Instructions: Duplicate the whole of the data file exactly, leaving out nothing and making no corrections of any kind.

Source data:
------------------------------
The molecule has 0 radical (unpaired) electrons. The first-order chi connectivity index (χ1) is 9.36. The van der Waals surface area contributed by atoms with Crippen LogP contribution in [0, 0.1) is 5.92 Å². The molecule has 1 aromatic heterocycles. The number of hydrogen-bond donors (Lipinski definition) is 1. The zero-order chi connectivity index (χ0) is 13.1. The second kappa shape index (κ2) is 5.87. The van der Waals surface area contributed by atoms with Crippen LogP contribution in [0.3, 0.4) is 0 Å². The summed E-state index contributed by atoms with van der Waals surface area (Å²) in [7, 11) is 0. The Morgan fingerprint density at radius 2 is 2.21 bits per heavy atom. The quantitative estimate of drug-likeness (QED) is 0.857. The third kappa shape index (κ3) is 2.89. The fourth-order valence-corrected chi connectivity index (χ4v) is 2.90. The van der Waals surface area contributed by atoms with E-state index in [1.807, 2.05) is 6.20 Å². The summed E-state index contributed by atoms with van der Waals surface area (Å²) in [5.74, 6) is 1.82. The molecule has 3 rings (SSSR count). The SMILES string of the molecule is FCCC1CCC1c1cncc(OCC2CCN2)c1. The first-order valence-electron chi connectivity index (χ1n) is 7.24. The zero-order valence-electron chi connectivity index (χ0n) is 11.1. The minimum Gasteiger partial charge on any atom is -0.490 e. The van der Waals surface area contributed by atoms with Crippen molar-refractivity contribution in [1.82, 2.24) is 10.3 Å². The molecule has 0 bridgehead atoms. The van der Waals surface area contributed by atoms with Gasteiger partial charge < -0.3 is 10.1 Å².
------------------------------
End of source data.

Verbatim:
The molecule has 0 radical (unpaired) electrons. The first-order chi connectivity index (χ1) is 9.36. The van der Waals surface area contributed by atoms with Crippen LogP contribution in [0, 0.1) is 5.92 Å². The molecule has 1 aromatic heterocycles. The number of hydrogen-bond donors (Lipinski definition) is 1. The zero-order chi connectivity index (χ0) is 13.1. The second kappa shape index (κ2) is 5.87. The van der Waals surface area contributed by atoms with Crippen LogP contribution in [0.3, 0.4) is 0 Å². The summed E-state index contributed by atoms with van der Waals surface area (Å²) in [7, 11) is 0. The Morgan fingerprint density at radius 2 is 2.21 bits per heavy atom. The quantitative estimate of drug-likeness (QED) is 0.857. The third kappa shape index (κ3) is 2.89. The fourth-order valence-corrected chi connectivity index (χ4v) is 2.90. The van der Waals surface area contributed by atoms with E-state index in [1.807, 2.05) is 6.20 Å². The summed E-state index contributed by atoms with van der Waals surface area (Å²) in [5.74, 6) is 1.82. The molecule has 3 rings (SSSR count). The SMILES string of the molecule is FCCC1CCC1c1cncc(OCC2CCN2)c1. The first-order valence-electron chi connectivity index (χ1n) is 7.24. The zero-order valence-electron chi connectivity index (χ0n) is 11.1. The minimum Gasteiger partial charge on any atom is -0.490 e. The van der Waals surface area contributed by atoms with Crippen molar-refractivity contribution in [1.82, 2.24) is 10.3 Å². The molecule has 0 bridgehead atoms. The van der Waals surface area contributed by atoms with Gasteiger partial charge < -0.3 is 10.1 Å².